True rage -- the kind that results in personal jabs and expletive spews -- seems only to arise from a handful of topics. Most are maddening because they pertain to complex issues, laws and beliefs that actively cause harm: gobbling up natural resources, supporting certain political candidates who bad-mouth women and immigrants.
But there are also those divisive subjects that, puzzlingly, manage to rouse anger in spite of being totally unimportant. Dietary preferences (#TeamBread). Fantasy football picks. And the most corrosive rage fuel: grammatical choices.
“Choices” is an important clarifier, at least according to Oliver Kamm, a linguist who recently wrote a book about the problem with pedantry, Accidence Will Happen.
A recovering pedant himself, he now speaks for the boldest form of descriptivism, arguing that if humans use a word outside of its traditional meaning, the new, creative use is now valid, simply by virtue of having been used at all. So, "literally" can mean “figuratively,” and “irregardless” can mean “regardless.” Adverbs -- probably the mostly hotly debated part of speech -- are welcome in Kamm’s world, as are split infinitives and sentences that start with “and.”
With such laudably lax rules, it would seem that Kamm could accept a pile of word salad as a passable essay, a barrage of “loser”-ridden tweets as a cogent argument. That’s not the case. Kamm values style over rigid regulations, but operates under one important linguistic rule: words that work against modern mores are off limits.
Below, he discusses his life as a “reformed stickler,” and his dislike for the offensive word “authoress.”
You call pedantry boring and a host of other things. Were you once a pedant yourself? What helped you break free of that line of thinking?
Oh, definitely. I say in the book that I'm a reformed stickler. I was quite a moderate one, happily stranding prepositions and fusing participles, but I did believe that it was important to hold fast to the supposedly traditional meanings of “disinterested,” “enormity” and the like. I feared we might erode the capacity for discriminate expression if we abandoned them. And I was wrong.
What changed me was realizing that language isn't some delicate cultural artifact but an integral part of being human. I found this out by reading what scholars of language -- linguists, grammarians and cognitive scientists -- say about the subject. It fascinated me. Language -- which all human societies have in immense grammatical complexity -- is far more interesting than pedantry.
What are some examples of linguistic changes that were attested at the time, and accepted -- even beloved, for their efficiency or evocativeness -- today?
Language is always changing. There are some scholars who believe it tends to greater efficiency over time but this is not a unanimous view by any means. Words shift their definitions, new words enter the language, and stylistic conventions and rules of grammar change.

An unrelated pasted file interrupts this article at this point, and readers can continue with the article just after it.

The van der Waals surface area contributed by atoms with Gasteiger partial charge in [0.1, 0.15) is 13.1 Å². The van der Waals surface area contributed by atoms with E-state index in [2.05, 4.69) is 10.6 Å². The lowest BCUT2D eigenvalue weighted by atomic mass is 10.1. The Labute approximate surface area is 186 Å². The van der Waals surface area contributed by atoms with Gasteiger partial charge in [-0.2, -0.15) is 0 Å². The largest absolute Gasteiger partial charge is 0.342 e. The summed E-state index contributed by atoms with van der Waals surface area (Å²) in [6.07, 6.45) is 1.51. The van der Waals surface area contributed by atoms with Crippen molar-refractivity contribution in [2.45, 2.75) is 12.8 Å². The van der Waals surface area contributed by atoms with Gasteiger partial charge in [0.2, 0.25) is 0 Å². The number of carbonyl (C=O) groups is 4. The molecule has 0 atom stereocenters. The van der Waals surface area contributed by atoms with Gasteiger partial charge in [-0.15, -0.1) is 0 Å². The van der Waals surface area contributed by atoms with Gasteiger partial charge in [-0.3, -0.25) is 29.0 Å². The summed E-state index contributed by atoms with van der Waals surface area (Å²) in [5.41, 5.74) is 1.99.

One of the most dramatic changes in English grammar is the steady decline in inflection for case: we retain it only in a few pronouns (we/us and who/whom). This doesn't make English any more or less expressive or evocative than it was in, say, Chaucer's time: it's just different.
You emphasize that when talking about language, we should discuss style rather than “correctness” -- does this approach to language have limits?
It's possible, of course, to make mistakes in grammar or meaning. But fluent users of English very rarely do this. They may think they do but in fact their grasp, from a very young age, of the rules of grammar is of extraordinary complexity and expertise. That's why I think language tuition is better focused on the need to express yourself to the right audience. Linguists refer to "register" -- the different styles and ranges of formality we adopt for particular audiences. That's not all there is to effective writing and speaking but it's not stressed enough in usage guides.
Do you have a favorite grammatical “error”?
I enjoy splitting infinitives, knowing that they not only accord with the grammar of Standard English but conform to its prosody as well (as they typically alternate stressed and unstressed syllables). Splitting infinitives is not just the right but the duty of the stylish writer.
You mention in your book some words -- such as authoress -- that are almost always unjustifiable. What are some others, and what, to you, makes a word unjustifiable?
A word is unjustifiable when it's used in defiance of modern mores. "Authoress" is a slighting term for which there is no masculine equivalent. The use of "he" as a singular generic pronoun is also no longer justifiable.
Adverbs are a hotly debated part of speech recently; many writers say they’re extraneous, and indicate that a better, more specific verb could’ve been used. What are your thoughts on adverbs?
Adverbs are essential. The writers who caution against adverbs are talking nonsense. The linguist Geoff Pullum cites the slogan of a well-known British department store: "Never knowingly undersold." Anyone who believes that adverbs are dispensable would presumably have no objection to rewriting this as "Undersold."